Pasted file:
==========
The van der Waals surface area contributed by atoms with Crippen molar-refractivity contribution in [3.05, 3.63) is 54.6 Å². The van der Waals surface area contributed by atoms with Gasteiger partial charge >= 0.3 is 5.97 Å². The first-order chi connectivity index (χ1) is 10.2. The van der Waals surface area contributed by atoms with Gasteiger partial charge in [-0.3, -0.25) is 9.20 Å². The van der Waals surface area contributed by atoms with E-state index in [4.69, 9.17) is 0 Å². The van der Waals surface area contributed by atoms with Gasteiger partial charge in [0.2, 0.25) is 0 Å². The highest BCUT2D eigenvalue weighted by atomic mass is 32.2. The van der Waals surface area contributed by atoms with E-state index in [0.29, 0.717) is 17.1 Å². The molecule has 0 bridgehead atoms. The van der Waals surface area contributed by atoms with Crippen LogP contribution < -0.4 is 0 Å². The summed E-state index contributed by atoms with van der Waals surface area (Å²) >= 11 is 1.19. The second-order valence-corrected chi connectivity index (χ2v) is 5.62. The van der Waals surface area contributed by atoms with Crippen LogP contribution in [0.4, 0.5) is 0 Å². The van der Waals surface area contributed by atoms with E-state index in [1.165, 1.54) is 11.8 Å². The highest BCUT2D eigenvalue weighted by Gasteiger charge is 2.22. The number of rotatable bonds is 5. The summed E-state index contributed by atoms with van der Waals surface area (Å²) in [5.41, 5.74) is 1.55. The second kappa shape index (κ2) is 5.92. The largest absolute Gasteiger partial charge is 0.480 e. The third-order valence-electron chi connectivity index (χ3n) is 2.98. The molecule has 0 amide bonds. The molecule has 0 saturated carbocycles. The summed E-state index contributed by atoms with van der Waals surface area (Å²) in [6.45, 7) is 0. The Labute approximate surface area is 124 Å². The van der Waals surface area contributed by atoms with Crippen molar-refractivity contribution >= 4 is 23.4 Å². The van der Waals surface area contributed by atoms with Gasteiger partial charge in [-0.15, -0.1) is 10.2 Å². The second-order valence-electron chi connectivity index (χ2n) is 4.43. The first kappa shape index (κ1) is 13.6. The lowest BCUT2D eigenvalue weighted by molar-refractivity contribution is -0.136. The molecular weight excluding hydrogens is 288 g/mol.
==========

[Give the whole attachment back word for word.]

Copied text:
The van der Waals surface area contributed by atoms with Crippen molar-refractivity contribution in [3.05, 3.63) is 54.6 Å². The van der Waals surface area contributed by atoms with Gasteiger partial charge >= 0.3 is 5.97 Å². The first-order chi connectivity index (χ1) is 10.2. The van der Waals surface area contributed by atoms with Gasteiger partial charge in [-0.3, -0.25) is 9.20 Å². The van der Waals surface area contributed by atoms with E-state index in [4.69, 9.17) is 0 Å². The van der Waals surface area contributed by atoms with Gasteiger partial charge in [0.2, 0.25) is 0 Å². The highest BCUT2D eigenvalue weighted by atomic mass is 32.2. The van der Waals surface area contributed by atoms with E-state index in [0.29, 0.717) is 17.1 Å². The molecule has 0 bridgehead atoms. The van der Waals surface area contributed by atoms with Crippen LogP contribution < -0.4 is 0 Å². The summed E-state index contributed by atoms with van der Waals surface area (Å²) >= 11 is 1.19. The second-order valence-corrected chi connectivity index (χ2v) is 5.62. The van der Waals surface area contributed by atoms with Crippen LogP contribution in [0.4, 0.5) is 0 Å². The van der Waals surface area contributed by atoms with E-state index in [1.165, 1.54) is 11.8 Å². The highest BCUT2D eigenvalue weighted by Gasteiger charge is 2.22. The number of rotatable bonds is 5. The summed E-state index contributed by atoms with van der Waals surface area (Å²) in [5.41, 5.74) is 1.55. The second kappa shape index (κ2) is 5.92. The largest absolute Gasteiger partial charge is 0.480 e. The third-order valence-electron chi connectivity index (χ3n) is 2.98. The molecule has 0 amide bonds. The molecule has 0 saturated carbocycles. The summed E-state index contributed by atoms with van der Waals surface area (Å²) in [6.45, 7) is 0. The Labute approximate surface area is 124 Å². The van der Waals surface area contributed by atoms with Crippen molar-refractivity contribution >= 4 is 23.4 Å². The van der Waals surface area contributed by atoms with Gasteiger partial charge in [-0.15, -0.1) is 10.2 Å². The second-order valence-electron chi connectivity index (χ2n) is 4.43. The first kappa shape index (κ1) is 13.6. The lowest BCUT2D eigenvalue weighted by molar-refractivity contribution is -0.136. The molecular weight excluding hydrogens is 288 g/mol.